Introduction to Insect Identification: The Good, the Bad, and the Buggy

Speaker: John Meyer, Ph.D., Emeritus Professor, Department of Entomology, NC State University

When: Tuesdays, March 14 through April 11, 2017 – 6:30 PM to 8:30 PM

What’s on the leaf of your azalea? Are you curious about those grubs in your compost bin? Is there a striped caterpillar eating your parsley? Learning to recognize and identify the insects in your garden can be a daunting task-there are over a million described species and at least that many undescribed ones! This course will help you sort out all that diversity. It will focus on the major orders and families of garden insects, show you how to recognize members of the common groups, and help you distinguish between the good bugs and the bad bugs. Knowing what it is opens the door to a whole world of information about what it does and what to do about it. As an old Chinese proverb says, “The beginning of knowledge is getting things by their right name.”

Click here for more information. Continue reading

Integrated Pest Management (IPM) for Hydroponics and Protected Agriculture

Managing Greenhouse and Protected Ag vegetable pests –

Predator and pest identification

Hands-on microscope observation and more! Continue reading

Scouting videos for field crops

Texas A&M AgriLife specialists have prepared a few videos that are good, general videos on insect identification and scouting.

Although the videos make reference to Texas, the information in them is general enough to use in any state with the pest.

Insect Identification Lab Director, Penn State University

The Department of Entomology, College of Agricultural Sciences at Pennsylvania State University is seeking an enthusiastic scientist to lead efforts on identification of arthropod pests, which impact biosecurity, food security, and public health. The successful candidate will respond to inquiries and requests for information from the public and will participate in one or more Penn State Extension teams such as the Horticulture Team. Success in this position will lead to a reduction in pesticide use and improvements in water quality, biosecurity, and public health. Candidates must possess effective communication skills (verbal and written), teaching skills, interpersonal skills, ability to build effective working relationships with colleagues and clientele, and work as an active member of the Department and Extension team. The ability to engage professionally with a diverse population of faculty, staff, and students across the university is required. The individual also must be able to work effectively in a team and with diverse populations and audiences. While not a requirement, the ability to communicate in Spanish is a plus. Continue reading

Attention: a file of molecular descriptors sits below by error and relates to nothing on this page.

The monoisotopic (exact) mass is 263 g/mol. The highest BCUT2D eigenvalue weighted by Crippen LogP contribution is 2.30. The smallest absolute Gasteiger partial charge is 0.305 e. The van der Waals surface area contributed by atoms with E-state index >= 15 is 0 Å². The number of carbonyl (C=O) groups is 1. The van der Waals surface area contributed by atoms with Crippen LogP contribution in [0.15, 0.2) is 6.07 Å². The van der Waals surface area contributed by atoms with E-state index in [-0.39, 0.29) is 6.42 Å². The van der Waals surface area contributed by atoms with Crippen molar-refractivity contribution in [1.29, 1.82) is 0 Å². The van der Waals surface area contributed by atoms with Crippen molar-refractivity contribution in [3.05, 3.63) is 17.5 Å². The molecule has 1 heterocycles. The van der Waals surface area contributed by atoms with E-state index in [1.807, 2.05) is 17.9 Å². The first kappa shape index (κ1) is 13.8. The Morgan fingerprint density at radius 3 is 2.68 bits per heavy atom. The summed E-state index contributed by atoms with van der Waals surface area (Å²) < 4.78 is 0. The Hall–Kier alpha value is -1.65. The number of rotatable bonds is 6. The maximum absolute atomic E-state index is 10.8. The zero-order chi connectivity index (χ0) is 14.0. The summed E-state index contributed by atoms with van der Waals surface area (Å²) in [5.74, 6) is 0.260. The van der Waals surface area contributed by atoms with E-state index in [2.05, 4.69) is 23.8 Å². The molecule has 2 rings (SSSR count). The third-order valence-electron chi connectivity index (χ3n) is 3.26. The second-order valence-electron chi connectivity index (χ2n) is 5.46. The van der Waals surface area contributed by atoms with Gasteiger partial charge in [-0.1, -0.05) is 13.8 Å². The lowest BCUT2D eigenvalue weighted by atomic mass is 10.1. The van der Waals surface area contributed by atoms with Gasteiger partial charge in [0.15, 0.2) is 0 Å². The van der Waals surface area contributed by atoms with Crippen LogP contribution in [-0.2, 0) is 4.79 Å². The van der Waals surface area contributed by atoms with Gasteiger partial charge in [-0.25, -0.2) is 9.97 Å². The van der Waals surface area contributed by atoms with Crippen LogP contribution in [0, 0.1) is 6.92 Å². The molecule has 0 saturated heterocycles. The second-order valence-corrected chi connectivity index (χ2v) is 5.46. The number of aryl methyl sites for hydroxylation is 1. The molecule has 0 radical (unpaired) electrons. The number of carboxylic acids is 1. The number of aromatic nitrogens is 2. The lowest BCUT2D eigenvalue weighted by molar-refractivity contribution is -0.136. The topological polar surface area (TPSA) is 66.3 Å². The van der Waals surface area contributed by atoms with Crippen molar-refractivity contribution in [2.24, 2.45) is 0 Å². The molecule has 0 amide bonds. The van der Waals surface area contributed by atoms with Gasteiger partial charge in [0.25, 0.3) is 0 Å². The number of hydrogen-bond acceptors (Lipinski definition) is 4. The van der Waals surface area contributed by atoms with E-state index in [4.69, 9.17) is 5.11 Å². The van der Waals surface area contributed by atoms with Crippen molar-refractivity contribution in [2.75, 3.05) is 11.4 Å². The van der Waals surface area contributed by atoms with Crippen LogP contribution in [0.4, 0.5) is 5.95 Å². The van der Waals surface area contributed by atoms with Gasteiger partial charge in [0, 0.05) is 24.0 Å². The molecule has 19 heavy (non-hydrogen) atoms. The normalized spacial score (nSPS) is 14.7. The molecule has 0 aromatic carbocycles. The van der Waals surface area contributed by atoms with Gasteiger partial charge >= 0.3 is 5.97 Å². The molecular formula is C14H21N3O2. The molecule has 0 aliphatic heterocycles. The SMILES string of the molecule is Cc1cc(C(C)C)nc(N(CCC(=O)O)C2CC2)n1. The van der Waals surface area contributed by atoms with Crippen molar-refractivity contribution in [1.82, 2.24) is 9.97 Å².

“Bites, Stings and Venomous Things” Now Available in Spanish

The SW Ag Center received a grant from the Agricultural Safety and Health Council of America to update, translate and disseminate a Spanish version of the popular booklet, Bites, Stings and Venomous Things.  The booklets are now ready for dissemination.  Please contact Nykole.Vance@uthct.edu to order a supply.  A limited number are available for free.  Continue reading

Expect invaders as weather gets colder

This post was written for Texas Extension specialists; however, the tips included are applicable to people in all states.

With temperatures dropping, many Texas residents likely will be getting some unwanted guests in their homes around the holidays, according to Texas A&M AgriLife Extension Service pest management experts.

“This time of year, squirrels, as well as raccoons, will try to make nests in attics,” said Janet Hurley, AgriLife Extension program specialist in integrated pest management, Dallas. “Also several species of ants will nest in the walls of homes for warmth and protection.” Continue reading

Texas A&M has online insect identification resources

Texas A&M AgriLife has several online insect identification resources for your use.

For aphids, http://aphid.aphidnet.org/, can be used to identify the 66 most polyphagous and cosmopolitan aphid species in the world.

For grasshoppers, http://itp.lucidcentral.org/id/grasshopper/adult/Media/frmsetRLGH.htm is a great tool to help identify species.

Dr. Salvadore Vitanza reports http://idtools.org/ is a wonderful resource with a wealth of information, fact sheets, photographs, and Lucent technology identification keys. He reports that these tools make identification quick and easy and was especially impressed by the “Find Best” magic wand icon. Dr. Gary Miller explains how to use the idtools.org system on this YouTube video: http://youtu.be/eLTqmsTIMag.

Wizzie Brown also shared information about a great website for teaching Master Gardeners and Master Naturalists about insect identification (Class and Order level). http://www.cals.ncsu.edu/course/ent425/library/compendium/index.html